This is an important week in which we celebrate, commemorate, and reflect on how events from the past impact us today, as well as for generations to come. In last week's post, we considered how Passover affects our lives as Engage volunteers. Here's a beautiful example of how our commitment has meaning for those we help.
On the warm afternoon of April 1st, Engage volunteers supported Selfhelp Community Services by volunteering at a seder for Holocaust survivors at the JCC. In case you're not familiar with Selfhelp, the organization was founded in 1936 to help waves of emigres fleeing from Nazi persecution find new lives in America. Selfhelp develops and implements highly impactful programs and services that meet the evolving needs of multiple generations and the elder care needs of a changing society. They have the largest Nazi victim services program in North America, providing comprehensive services to over 5,600 victims of Nazi persecution.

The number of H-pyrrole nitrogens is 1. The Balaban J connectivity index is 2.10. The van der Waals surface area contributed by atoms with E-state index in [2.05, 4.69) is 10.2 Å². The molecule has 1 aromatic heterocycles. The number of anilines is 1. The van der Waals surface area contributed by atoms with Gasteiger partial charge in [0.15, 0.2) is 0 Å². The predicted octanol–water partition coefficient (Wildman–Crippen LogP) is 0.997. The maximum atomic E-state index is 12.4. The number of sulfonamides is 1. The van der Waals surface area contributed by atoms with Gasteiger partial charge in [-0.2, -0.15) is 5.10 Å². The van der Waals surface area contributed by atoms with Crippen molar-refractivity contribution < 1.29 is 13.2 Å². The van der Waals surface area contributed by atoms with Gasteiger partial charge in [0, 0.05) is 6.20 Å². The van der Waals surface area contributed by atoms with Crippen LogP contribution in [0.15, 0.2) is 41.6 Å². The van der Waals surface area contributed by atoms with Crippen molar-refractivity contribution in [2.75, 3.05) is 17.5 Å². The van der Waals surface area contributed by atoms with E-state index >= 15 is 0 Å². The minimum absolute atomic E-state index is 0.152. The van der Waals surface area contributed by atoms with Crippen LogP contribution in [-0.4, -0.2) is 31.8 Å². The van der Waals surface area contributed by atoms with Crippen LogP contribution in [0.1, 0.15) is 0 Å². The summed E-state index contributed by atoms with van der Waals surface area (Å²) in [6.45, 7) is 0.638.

This special celebration drew a big crowd of guests and volunteers. Approximately 60 guests attended and 20 volunteers provided support and company to help ensure a good time was had by all. The seder was beautifully led by Emily Levy from Selfhelp and both guests and Engage volunteers read passages from the Haggadah using a handheld microphone. A delicious buffet meal was served and guests were able to reconnect with old friends and forge new friendships.
The history and meaning of Passover is really driven home when you consider how this extraordinary community we serve overcame unfathomable events and embarked on an arduous journey in more ways than one. They are now able to enjoy their freedom and embrace rituals held dear, such as reading proudly from a Haggadah.
You can join us at the next Engage Selfhelp event—a coffee house including lunch, dancing, and conversation—on Thursday, April 30. Click here for more information and to register.